• September – First, the launch of the LinuxONE, IBM’s first Linux-only mainframe solution. Then the acquisition of StrongLoop, a vendor that helps developers create APIs that connect mobile, IoT and web apps to the enterprise.
  • October – First, the acquisition of Cleversafe, a developer and manufacturer of object-based storage software and appliances. Then, its new Power Systems LC servers, a new product family optimized for Linux based cloud and cluster deployments.
  • November – API Harmony for Bluemix, a cloud-based matchmaking technology that helps developers determine which APIs best suit their applications

While impressive, this list doesn’t include numerous other individual Power, z Systems, storage and middleware product announcements. Or the efforts that the Systems Unit put into facilitating the company-wide reorganization that IBM announced in January 2015. It also fails to detail the continuing rapid growth of the OpenPOWER Foundation. Launched in August 2013 by Google, IBM, Mellanox, NVIDIA and Tyan, the group now has 170 corporate and individual members.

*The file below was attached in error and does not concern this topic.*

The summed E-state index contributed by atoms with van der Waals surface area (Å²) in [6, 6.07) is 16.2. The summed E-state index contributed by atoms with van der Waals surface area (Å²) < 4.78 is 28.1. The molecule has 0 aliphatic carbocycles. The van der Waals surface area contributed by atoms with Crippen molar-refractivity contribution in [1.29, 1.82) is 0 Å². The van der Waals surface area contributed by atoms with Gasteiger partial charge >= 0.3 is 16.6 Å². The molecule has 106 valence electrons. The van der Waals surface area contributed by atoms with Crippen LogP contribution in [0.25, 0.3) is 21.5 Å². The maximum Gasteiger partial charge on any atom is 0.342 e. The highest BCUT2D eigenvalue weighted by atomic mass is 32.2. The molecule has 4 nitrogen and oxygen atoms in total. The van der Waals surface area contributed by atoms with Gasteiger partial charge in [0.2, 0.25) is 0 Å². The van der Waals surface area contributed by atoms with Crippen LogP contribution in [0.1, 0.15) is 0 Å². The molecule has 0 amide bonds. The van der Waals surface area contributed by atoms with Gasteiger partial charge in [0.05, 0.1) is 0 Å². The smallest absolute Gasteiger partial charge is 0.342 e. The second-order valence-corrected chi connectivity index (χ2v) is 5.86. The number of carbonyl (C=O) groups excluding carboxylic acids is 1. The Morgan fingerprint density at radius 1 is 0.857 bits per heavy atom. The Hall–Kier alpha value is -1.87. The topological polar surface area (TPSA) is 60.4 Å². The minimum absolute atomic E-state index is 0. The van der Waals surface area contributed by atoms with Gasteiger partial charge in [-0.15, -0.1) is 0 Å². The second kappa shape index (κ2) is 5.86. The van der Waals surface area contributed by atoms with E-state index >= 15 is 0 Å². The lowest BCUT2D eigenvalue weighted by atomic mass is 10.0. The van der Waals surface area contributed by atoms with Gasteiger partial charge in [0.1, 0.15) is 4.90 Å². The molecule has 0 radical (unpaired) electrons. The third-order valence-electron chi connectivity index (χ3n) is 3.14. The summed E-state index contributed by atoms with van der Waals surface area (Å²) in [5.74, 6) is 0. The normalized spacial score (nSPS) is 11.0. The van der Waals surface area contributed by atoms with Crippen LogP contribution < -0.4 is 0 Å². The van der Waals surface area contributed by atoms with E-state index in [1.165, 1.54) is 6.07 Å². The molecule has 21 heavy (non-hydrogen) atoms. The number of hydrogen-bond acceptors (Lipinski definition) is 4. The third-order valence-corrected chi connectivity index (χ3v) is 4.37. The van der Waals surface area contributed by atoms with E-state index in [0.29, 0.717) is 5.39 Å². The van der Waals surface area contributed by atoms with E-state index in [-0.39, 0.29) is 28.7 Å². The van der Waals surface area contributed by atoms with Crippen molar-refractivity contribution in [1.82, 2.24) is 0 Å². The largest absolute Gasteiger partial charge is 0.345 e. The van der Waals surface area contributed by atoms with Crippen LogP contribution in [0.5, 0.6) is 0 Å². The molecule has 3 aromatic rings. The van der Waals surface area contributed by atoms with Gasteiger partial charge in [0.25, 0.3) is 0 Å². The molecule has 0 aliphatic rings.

2016: Looking ahead

So where does IBM Systems go from here? Broadly speaking, the Systems Unit and IBM as a whole is aiming for a future invigorated and informed by continuing developments in cognitive computing. IBM’s Watson and Watson Analytics will form the “point of the spear” in this effort, and for good reason.

For one thing, Watson has been and remains relatively unique in the IT industry. Sure, numerous vendors are developing complex, business-centric analytics solutions, and commercial platforms, including Apple’s Siri, Google Voice and Microsoft Cortana to support increasingly accurate natural voice recognition. But Watson is considerably further along the evolutionary cognitive path than other technologies, and IBM intends to maintain or extend that lead by aggressively building new capabilities, developer frameworks and APIs for the Watson platform.

As SVP Rosamilia noted, cognitive development will require IBM to evolve hybrid cloud and IT infrastructure offerings in three areas;